Masters of Content
Understanding lessons in a larger context can keep middle school teachers from stagnating and enhance instructional leadership.
Take a moment to think about a few highly effective teachers in your middle school building. What do their classrooms look like? How do they differ from less effective classrooms? How do students feel during class? How do these teachers respond when given feedback?
After years of teaching math, I (Hamilton) was asked to support middle school math teachers as an instructional coach. Jessica Bulgarelli was one of the teachers, whose pedagogical practice ranged drastically from passively printing and distributing worksheets to actively designing engaging tasks.
One of the priorities of the district’s support model was to provide actionable teacher feedback. Each quarter, we picked a domain in the district’s instructional framework and focused professional development and feedback on key indicators within that domain. Our biggest challenge? Providing meaningful feedback to teachers considered effective by school administrators within the evaluation feedback. These teachers were able to “check the boxes” that imply effective instructional practice.
Year after year, however, the district experienced high turnover among this subset of teachers, undermining consistency in school culture and instruction. Exit interviews indicated that these teachers felt stagnant in their professional growth. To address this sentiment, we revisited our approach to instructional feedback and PD. We also began to examine the roles of and expectations from administrators and instructional leaders.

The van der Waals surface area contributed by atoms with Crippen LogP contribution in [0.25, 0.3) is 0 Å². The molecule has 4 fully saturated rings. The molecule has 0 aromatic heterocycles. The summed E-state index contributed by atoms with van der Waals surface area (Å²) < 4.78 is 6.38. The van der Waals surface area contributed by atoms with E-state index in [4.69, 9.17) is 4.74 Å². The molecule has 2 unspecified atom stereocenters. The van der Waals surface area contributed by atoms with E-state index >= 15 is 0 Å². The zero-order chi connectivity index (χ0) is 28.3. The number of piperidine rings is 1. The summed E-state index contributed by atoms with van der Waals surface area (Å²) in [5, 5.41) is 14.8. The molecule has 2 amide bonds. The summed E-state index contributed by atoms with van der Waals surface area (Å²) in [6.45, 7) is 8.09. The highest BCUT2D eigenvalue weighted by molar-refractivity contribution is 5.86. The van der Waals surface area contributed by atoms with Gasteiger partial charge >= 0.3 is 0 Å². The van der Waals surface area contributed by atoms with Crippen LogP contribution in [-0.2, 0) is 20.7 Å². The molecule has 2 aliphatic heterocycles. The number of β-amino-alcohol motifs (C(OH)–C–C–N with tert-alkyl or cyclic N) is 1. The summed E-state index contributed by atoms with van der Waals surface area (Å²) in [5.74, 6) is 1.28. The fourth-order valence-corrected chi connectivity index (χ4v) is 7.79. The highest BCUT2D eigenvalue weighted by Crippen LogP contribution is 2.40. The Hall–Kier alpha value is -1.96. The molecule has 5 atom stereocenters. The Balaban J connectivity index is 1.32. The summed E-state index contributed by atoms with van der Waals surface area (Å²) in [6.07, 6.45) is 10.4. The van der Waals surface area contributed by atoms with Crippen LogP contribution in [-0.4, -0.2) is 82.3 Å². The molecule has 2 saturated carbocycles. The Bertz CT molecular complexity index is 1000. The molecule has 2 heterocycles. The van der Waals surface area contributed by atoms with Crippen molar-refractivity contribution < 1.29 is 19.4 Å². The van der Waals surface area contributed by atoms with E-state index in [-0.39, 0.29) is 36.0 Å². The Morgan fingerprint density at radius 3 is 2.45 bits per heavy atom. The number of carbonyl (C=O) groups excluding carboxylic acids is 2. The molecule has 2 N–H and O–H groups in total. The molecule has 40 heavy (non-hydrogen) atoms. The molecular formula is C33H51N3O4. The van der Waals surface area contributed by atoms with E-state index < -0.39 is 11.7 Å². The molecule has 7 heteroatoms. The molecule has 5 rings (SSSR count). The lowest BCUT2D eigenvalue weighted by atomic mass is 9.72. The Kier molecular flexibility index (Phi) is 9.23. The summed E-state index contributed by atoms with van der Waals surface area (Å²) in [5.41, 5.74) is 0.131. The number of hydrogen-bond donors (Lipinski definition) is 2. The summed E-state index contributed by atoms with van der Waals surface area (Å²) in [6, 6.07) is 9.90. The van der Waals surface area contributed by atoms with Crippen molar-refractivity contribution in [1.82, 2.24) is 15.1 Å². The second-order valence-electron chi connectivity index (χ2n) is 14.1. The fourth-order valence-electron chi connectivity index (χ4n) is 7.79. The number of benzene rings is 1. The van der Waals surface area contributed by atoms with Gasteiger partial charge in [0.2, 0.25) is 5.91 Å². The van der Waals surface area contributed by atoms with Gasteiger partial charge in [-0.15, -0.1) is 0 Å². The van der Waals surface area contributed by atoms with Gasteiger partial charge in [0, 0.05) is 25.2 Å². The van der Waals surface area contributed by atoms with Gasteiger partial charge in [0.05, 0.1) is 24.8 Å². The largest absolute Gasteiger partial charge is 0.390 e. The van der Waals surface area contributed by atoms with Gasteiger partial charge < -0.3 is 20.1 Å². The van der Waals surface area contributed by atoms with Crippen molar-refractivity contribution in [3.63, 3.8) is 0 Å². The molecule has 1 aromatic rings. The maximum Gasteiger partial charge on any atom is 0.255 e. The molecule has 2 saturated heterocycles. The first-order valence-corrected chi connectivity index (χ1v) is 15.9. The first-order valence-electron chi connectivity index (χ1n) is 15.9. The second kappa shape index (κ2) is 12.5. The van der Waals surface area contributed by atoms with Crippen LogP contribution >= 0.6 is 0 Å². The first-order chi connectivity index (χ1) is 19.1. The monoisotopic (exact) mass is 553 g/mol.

An Unspoken Expectation
Mastery of content is at the core of pedagogical excellence, and there is an unrealistic and unspoken expectation for administrators to be experts in all content areas. In elementary school, most teachers handle instruction in a variety of core content, increasing the likelihood that elementary school administrators who come from the classroom will command some mastery over core subjects. Consequently, the elementary administrator can more organically assume the role of instructional leader.